First Super Magnets in the World for testing in nuclear plant
Oxford-based Tokamak Energy created a new generation of high temperature superconducting (HTS) magnets and are being manufactured and tested in situations that are pertinent to fusion power plants. Strong magnetic fields are needed to contain and manage the extremely hot, positively-charged hydrogen fuel, which creates a plasma several times hotter than the sun, in order to produce clean, sustainable fusion energy.
First Super Magnets for testing in nuclear plant: Key Points
● The brand-new Demo4 facility from Tokamak Energy will include 44 distinct magnetic coils made up of 38 kilometres of ground-breaking HTS tape, which carries currents with no electrical resistance and uses five times less cooling power than conventional superconducting materials.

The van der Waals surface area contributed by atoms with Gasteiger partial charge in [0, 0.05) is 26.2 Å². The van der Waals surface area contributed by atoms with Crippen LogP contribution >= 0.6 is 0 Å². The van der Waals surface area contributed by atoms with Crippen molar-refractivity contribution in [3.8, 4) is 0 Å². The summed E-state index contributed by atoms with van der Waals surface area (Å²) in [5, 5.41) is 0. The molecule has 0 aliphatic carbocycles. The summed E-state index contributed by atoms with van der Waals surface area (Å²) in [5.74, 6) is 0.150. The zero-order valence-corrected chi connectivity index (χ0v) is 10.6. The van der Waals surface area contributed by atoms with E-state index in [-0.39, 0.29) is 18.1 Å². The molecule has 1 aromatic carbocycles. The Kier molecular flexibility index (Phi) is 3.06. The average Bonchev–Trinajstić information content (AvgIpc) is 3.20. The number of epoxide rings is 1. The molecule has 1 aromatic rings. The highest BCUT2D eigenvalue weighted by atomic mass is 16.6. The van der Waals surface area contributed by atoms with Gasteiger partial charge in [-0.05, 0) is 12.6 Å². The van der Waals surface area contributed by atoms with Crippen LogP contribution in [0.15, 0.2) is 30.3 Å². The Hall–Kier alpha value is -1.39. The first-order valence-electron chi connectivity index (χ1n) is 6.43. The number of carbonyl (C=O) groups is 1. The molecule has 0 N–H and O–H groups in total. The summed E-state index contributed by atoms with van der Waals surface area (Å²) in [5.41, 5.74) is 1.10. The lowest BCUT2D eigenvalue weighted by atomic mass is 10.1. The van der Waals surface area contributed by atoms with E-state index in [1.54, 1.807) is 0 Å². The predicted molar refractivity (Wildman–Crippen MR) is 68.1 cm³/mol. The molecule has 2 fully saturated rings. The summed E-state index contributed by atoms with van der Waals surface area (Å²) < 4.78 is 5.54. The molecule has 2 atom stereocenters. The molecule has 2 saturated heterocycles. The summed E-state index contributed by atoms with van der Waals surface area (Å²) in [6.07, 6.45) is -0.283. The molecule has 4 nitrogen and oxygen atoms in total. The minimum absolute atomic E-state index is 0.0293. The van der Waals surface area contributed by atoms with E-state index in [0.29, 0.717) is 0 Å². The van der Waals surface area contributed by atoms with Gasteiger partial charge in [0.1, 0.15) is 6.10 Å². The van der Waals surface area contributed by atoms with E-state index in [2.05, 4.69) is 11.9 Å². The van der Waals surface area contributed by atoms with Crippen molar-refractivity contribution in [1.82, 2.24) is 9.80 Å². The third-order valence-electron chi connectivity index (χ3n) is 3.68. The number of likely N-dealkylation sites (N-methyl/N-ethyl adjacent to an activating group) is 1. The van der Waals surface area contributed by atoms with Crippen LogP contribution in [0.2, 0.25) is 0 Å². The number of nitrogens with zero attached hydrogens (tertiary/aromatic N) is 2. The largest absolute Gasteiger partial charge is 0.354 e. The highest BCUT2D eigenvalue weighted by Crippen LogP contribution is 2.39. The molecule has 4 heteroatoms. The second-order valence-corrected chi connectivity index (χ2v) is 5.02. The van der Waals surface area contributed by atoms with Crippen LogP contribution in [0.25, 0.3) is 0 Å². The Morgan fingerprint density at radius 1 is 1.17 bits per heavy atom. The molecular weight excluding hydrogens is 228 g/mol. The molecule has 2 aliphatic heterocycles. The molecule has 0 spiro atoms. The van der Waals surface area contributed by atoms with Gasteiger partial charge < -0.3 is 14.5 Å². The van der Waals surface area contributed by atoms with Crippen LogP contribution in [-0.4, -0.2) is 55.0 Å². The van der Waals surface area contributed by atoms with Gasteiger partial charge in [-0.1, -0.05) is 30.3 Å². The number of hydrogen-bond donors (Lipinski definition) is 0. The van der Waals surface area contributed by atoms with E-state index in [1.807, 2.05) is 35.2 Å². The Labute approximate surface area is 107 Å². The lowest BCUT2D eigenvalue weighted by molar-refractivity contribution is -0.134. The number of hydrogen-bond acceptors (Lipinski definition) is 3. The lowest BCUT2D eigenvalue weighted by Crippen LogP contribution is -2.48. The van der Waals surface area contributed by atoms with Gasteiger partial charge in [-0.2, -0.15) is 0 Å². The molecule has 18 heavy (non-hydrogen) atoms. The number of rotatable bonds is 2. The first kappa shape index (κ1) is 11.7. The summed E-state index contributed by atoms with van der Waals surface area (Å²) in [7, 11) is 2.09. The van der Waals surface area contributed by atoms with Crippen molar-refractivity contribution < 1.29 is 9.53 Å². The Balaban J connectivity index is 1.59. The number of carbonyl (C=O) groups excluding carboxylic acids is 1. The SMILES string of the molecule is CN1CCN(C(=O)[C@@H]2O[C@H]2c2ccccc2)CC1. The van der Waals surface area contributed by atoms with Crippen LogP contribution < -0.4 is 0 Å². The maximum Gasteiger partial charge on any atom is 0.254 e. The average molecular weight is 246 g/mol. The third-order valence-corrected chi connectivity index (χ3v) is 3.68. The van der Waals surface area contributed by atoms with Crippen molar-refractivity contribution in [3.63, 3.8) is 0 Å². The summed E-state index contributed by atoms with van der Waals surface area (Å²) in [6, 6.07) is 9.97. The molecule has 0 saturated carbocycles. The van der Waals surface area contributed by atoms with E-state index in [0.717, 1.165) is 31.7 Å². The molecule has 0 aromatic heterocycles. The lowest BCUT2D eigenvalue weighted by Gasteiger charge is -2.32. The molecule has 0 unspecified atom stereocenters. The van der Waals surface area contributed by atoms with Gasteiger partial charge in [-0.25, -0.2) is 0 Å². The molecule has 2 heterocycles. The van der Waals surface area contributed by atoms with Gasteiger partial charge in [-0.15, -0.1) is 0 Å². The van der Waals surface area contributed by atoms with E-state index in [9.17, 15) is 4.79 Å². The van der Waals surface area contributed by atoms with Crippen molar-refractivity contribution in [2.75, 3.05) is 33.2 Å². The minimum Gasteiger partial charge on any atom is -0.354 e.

● Nearly a million times stronger than the magnetic field of the Earth, Demo4’s magnetic field will have a strength of over 18 Tesla.
● The advanced prototype, ST80-HTS, and following fusion power plant, ST-E1, will get full construction at Tokamak Energy’s headquarters in Milton Park, close to Oxford, this year, and testing will continue into 2024.
● Demo4 will include a cage-like structure made of 14 toroidal field (TF) limbs, two poloidal field coil stacks, and other components.
● It will need to be tested at minus 253 C, which is merely 20 degrees above absolute zero.
About Super Magnets for testing in nuclear plant built by Tokamak Energy
- Large electrical currents are carried through arrays of electromagnet coils that will surround the plasma in future power plants to produce powerful magnetic fields.
- Modern HTS tapes, which are multi-layered conductors mostly constructed of strong and conductive metals with a vital interior coating of “rare earth barium copper oxide” (REBCO) superconducting material, are used to precisely wind the magnets.
- The tapes are typically 12 mm wide and less than 0.1 mm thick, and they have a thin covering of REBCO that is no thicker than a human hair.